As part of the Sultanate’s plans to overhaul the national education system, Brunei Darussalam’s education professionals are being taught new skills to better equip them to teach the new generation of managers. Efforts in this area are part of the shift in focus away from what has been described as “chalk and talk” teaching to a curriculum that is designed to meet the future needs of students in a changing working environment.
For a number of years Brunei Darussalam has been working to tailor its education system to fit the country’s new economic direction, which has been outlined in a series of blueprints for national development, in particular Wawasan Brunei 2035 and the National Education System for the 21st Century (SPN 21).
Under the former, Brunei Darussalam is to build a dynamic, sustainable and diversified economy, an objective to be attained in part by promoting an education system that produces highly skilled graduates. Through SPN 21 – which was unveiled in 2008 – the paths to achieving this were set out, including providing multiple choices for educational programmes based on students’ interests, needs and abilities; offering basic technical, vocational and business skills useful for self-employment and other career opportunities; and putting a greater emphasis on character building and leadership.
To help with this last objective, Brunei Darussalam’s educators are also being given a firmer grounding in the skills needed, with the Ministry of Education (MoE) launching the School Leadership Programme (SLP) last year. Through the SLP, teachers, ministry officials and administrators undergo training to help them identify and implement best practice and acquire leadership skills that they can pass on to students.
The education minister, Pehin Abu Bakar Apong, believes the SLP will help energise Brunei Darussalam’s teachers and encourage them to explore avenues to improve their own schools and the entire education system.
“It is important to make sure we have quality teachers who are committed, dedicated and truly have spirit and soul as teachers,” he told the Brunei Times in April. “We hope that the new scheme of service for teachers will make the profession attractive and competitive. This will enable the ministry to be more selective in identifying and hiring teachers. Qualifications are not the only passport to becoming a teacher, there are other criteria.”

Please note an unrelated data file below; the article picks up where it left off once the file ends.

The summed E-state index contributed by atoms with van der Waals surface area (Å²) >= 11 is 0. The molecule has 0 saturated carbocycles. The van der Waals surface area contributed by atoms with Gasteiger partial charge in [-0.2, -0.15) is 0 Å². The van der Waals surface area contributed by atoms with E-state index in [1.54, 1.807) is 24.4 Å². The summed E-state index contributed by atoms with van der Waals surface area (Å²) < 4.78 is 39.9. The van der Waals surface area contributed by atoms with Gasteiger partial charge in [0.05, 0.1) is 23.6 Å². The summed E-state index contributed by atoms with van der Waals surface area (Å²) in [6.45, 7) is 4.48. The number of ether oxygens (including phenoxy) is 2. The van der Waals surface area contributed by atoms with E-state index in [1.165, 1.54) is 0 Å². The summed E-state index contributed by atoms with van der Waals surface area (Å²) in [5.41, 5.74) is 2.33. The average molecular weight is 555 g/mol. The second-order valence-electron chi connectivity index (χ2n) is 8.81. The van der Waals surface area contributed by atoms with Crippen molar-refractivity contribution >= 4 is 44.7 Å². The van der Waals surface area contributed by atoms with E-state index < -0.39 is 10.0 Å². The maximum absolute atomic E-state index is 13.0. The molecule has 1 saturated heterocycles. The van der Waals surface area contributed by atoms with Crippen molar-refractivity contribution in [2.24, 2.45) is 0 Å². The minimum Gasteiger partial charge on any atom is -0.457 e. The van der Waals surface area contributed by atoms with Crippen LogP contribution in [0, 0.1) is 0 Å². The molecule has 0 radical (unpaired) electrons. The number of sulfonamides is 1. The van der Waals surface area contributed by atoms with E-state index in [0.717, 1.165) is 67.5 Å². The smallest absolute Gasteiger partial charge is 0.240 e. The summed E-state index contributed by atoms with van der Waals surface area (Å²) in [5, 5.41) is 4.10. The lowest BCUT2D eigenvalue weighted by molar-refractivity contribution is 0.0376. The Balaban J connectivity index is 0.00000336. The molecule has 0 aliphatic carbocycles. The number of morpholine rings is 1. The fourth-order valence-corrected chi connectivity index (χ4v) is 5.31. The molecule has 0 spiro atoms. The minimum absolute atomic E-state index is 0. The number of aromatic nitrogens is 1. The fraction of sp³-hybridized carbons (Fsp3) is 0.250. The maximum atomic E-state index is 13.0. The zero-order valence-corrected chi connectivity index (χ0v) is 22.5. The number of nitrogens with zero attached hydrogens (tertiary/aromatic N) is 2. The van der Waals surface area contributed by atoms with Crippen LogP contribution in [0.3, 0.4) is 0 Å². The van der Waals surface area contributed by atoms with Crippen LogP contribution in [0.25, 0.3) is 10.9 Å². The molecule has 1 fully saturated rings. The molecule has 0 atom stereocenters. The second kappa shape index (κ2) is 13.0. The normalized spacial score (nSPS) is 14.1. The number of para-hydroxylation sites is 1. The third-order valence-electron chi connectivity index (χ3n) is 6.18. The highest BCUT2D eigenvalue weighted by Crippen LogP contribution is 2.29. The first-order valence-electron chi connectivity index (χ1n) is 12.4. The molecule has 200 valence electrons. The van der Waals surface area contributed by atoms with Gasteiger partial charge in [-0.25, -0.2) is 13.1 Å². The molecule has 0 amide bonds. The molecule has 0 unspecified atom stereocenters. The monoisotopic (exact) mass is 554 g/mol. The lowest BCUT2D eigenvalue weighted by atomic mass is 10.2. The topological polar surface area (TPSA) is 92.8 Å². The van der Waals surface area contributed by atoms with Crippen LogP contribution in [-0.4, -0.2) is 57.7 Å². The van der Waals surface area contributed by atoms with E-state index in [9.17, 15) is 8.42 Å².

The SLP is being overseen by the Institute for Leadership, Innovation and Advancement (ILIA), a dedicated centre within Universiti Brunei Darussalam established to foster educational, academic and social excellence through the provision of research and training on issues related to the development of the nation. In particular, as its name implies, ILIA aims to strengthen the public, private and social sectors by helping to build an understanding of responsible innovative leadership.
One of the core means of achieving this goal is to boost standards in the country’s school system, from entry level through to graduation. This is the primary function of the SLP. To date, education professionals from more than 120 schools across the country have taken part in the programme, and while it may be some years for the full effect of the SLP to be felt, as it will take time for students to pass through the education system and then work their way up in their chosen professions, the initial results are already being seen.
According to Ibrahim Abdul Rahman, the acting director of the MoE’s Department of Schools, there has been a noticeable improvement in academic results in schools that have had support from the SLP.
“If you look at the Primary Assessment Examination and General Certificate of Education results, and how many students are now able to enter sixth-form centres, what does it tell you?” he told the Brunei Times on April 30. “It means that many students have now achieved more than we expected. The SLP, the education system in place, quality teachers and the commitment of parents all have a part to play in this.”
The SLP is also bearing fruit as individual schools put into place new methods for teaching traditional subjects such as mathematics, Malay and English, programmes that will be assessed by the MoE for possible adoption at the national level in the future, Ibrahim said.
Having laid the foundations for an innovative, individual-focused education system, Brunei Darussalam now faces the challenge of pushing forward with the changes to the national economy necessary to enable the leadership skills of future graduates to be best utilised. This may not be easy, given the long tradition of a state-directed economy, though with a young and educated workforce the Sultanate will be better equipped to meet that challenge.